Crease patterns (CP) can be a mystery! This page will answer some of the common questions regarding CP.
What are CP?
CP are the lines on a piece of paper when you unfold an origami model. There are many creases in an origami model but not all are shown in a CP diagram. Only the critical folds that form the main part of the model (called the ‘base’) is shown.
Some diagrammers will use red and blue lines to differentiate between valley and mountain folds. If a CP is particularly complex, shaded circles are used to show the major body parts. [Photo from Nicolas Terry]
Why do people use CP?
Why do people use CP when conventional diagrams are so much easier to understand?
- CP are easy to generate: just unfold the model, scan or draw the line patterns, and you’re done. A single image will show all the important folds in the model. In contrast, conventional origami diagrams are time-consuming and tedious to generate.
- If you want to fold an origami model and there are no conventional diagrams for it, then you must use the information in the CP to determine how the model is folded. You use the CP because you have no other choice.
- CP are fun to study. You can look at them and determine which creases are responsible for the different parts of the model. A crease pattern with two distinct regions may represent the head and the body of the model. Multiple short creases all radiating from a single point may be claws, toes, or tentacles.
- Analyzing CP can allow you to modify an existing model or design new models. [Photo below from Go Guspath]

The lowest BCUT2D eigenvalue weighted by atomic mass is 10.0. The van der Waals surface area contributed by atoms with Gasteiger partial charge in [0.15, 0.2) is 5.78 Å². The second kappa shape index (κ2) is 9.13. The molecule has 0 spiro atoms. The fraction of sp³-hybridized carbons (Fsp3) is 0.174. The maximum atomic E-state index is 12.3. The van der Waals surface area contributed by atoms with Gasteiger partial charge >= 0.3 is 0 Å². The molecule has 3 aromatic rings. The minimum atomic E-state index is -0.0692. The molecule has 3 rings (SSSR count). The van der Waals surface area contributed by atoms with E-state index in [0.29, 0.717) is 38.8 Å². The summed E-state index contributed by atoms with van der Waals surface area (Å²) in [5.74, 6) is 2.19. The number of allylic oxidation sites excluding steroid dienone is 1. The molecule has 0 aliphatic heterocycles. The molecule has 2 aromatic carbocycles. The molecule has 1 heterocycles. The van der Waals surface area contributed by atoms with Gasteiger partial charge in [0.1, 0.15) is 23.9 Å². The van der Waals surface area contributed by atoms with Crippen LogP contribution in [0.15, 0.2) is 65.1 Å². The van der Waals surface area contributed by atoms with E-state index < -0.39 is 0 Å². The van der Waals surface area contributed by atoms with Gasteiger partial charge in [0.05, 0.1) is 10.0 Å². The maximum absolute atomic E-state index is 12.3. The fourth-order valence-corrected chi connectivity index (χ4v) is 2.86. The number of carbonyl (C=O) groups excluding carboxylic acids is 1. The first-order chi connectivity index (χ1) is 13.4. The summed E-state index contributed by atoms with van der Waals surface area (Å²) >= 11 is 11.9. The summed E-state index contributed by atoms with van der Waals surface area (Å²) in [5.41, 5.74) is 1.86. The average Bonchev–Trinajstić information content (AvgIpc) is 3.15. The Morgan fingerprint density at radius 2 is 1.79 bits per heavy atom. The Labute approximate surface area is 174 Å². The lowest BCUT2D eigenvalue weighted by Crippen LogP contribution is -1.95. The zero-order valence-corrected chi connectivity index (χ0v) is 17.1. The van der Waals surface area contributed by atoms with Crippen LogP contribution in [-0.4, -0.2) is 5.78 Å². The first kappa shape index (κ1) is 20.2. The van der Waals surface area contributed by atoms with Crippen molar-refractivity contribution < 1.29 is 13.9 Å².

Who uses CP?
Origami designers use CP to help create new origami models. Using paper and pencil, technical origami designers map out entire origami models via their CP. Eric Joisel uses CP to create origami models. Robert Lang’s TreeMaker is a computer program that allows you to generate CP for rather complex origami models.
Since some origami models are not diagrammed, people will fold models using the information in the CP. Anyone can fold from a CP but the diagrams are challenging to decipher and can be approached as if they are puzzles.
The process involves folding the necessary creases and then collapsing the paper into the final model. It helps if the creator has used different line-patterns to differentiate between valley and mountain folds. Shaded regions designating the different body parts are helpful too.
Folding from a CP is not simple and will require a number of tries before success. Don’t be tempted to fold a complex model from its CP because a conventional diagram is not available. Start with easy models before progressing to the complex models. You can find tips on how to interpret CP in:
- Eileen’s Beginners Guide to Crease Patterns
- Gerwin Sturm’s Guide to Box Pleating
- Nicholas Terry’s Design of Origami Models articles
[Photo from Nicolas Bandoni]
Where can you find Crease Patterns?
In attempt to de-mystify CP, some origami enthusiasts offer progressive CP. There are also some easy CP and they quickly progress to challenging patterns.
You can also buy origami paper which have the crease lines printed on the back. These are often for children to help them along in the folding process. However, you can use them as an introduction to crease pattern folding. For example, see this book Origrafix
Whether you love crease patterns or hate them, most people will agree that the patterns themselves are visually and geometrically stunning. [Photo by Jassu]
The comic strip below was featured in May, 2012. It is an example of how some people perceive CP – a bit of a joke. Comic is by Paul Trap and is from gocomics.com